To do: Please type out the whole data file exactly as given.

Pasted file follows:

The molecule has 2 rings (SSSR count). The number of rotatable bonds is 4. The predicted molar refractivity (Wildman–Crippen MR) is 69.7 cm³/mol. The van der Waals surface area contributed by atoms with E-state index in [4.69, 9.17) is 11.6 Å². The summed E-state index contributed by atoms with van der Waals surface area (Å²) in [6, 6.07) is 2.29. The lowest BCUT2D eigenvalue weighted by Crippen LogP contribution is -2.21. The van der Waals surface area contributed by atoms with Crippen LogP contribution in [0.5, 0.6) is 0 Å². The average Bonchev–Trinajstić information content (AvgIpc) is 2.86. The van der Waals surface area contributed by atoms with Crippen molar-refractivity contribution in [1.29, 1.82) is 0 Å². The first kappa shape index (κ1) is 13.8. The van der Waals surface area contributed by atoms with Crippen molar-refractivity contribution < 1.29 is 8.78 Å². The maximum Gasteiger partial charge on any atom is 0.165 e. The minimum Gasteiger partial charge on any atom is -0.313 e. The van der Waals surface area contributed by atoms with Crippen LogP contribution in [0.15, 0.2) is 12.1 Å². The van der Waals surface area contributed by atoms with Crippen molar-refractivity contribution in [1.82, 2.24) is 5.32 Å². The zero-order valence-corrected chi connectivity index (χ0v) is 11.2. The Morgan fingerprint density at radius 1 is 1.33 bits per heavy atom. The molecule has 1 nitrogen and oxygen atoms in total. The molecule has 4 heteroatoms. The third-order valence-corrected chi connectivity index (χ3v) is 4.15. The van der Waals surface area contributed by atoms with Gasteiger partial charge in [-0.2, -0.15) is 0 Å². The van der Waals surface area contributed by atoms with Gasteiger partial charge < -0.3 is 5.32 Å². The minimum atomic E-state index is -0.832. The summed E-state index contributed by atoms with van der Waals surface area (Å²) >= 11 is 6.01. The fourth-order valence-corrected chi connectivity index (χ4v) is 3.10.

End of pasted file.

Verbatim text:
The molecule has 2 rings (SSSR count). The number of rotatable bonds is 4. The predicted molar refractivity (Wildman–Crippen MR) is 69.7 cm³/mol. The van der Waals surface area contributed by atoms with E-state index in [4.69, 9.17) is 11.6 Å². The summed E-state index contributed by atoms with van der Waals surface area (Å²) in [6, 6.07) is 2.29. The lowest BCUT2D eigenvalue weighted by Crippen LogP contribution is -2.21. The van der Waals surface area contributed by atoms with Crippen LogP contribution in [0.5, 0.6) is 0 Å². The average Bonchev–Trinajstić information content (AvgIpc) is 2.86. The van der Waals surface area contributed by atoms with Crippen molar-refractivity contribution in [1.29, 1.82) is 0 Å². The first kappa shape index (κ1) is 13.8. The van der Waals surface area contributed by atoms with Crippen molar-refractivity contribution < 1.29 is 8.78 Å². The maximum Gasteiger partial charge on any atom is 0.165 e. The minimum Gasteiger partial charge on any atom is -0.313 e. The van der Waals surface area contributed by atoms with Crippen LogP contribution in [0.15, 0.2) is 12.1 Å². The van der Waals surface area contributed by atoms with Crippen molar-refractivity contribution in [1.82, 2.24) is 5.32 Å². The zero-order valence-corrected chi connectivity index (χ0v) is 11.2. The Morgan fingerprint density at radius 1 is 1.33 bits per heavy atom. The molecule has 1 nitrogen and oxygen atoms in total. The molecule has 4 heteroatoms. The third-order valence-corrected chi connectivity index (χ3v) is 4.15. The van der Waals surface area contributed by atoms with Gasteiger partial charge in [-0.2, -0.15) is 0 Å². The van der Waals surface area contributed by atoms with Gasteiger partial charge < -0.3 is 5.32 Å². The minimum atomic E-state index is -0.832. The summed E-state index contributed by atoms with van der Waals surface area (Å²) >= 11 is 6.01. The fourth-order valence-corrected chi connectivity index (χ4v) is 3.10.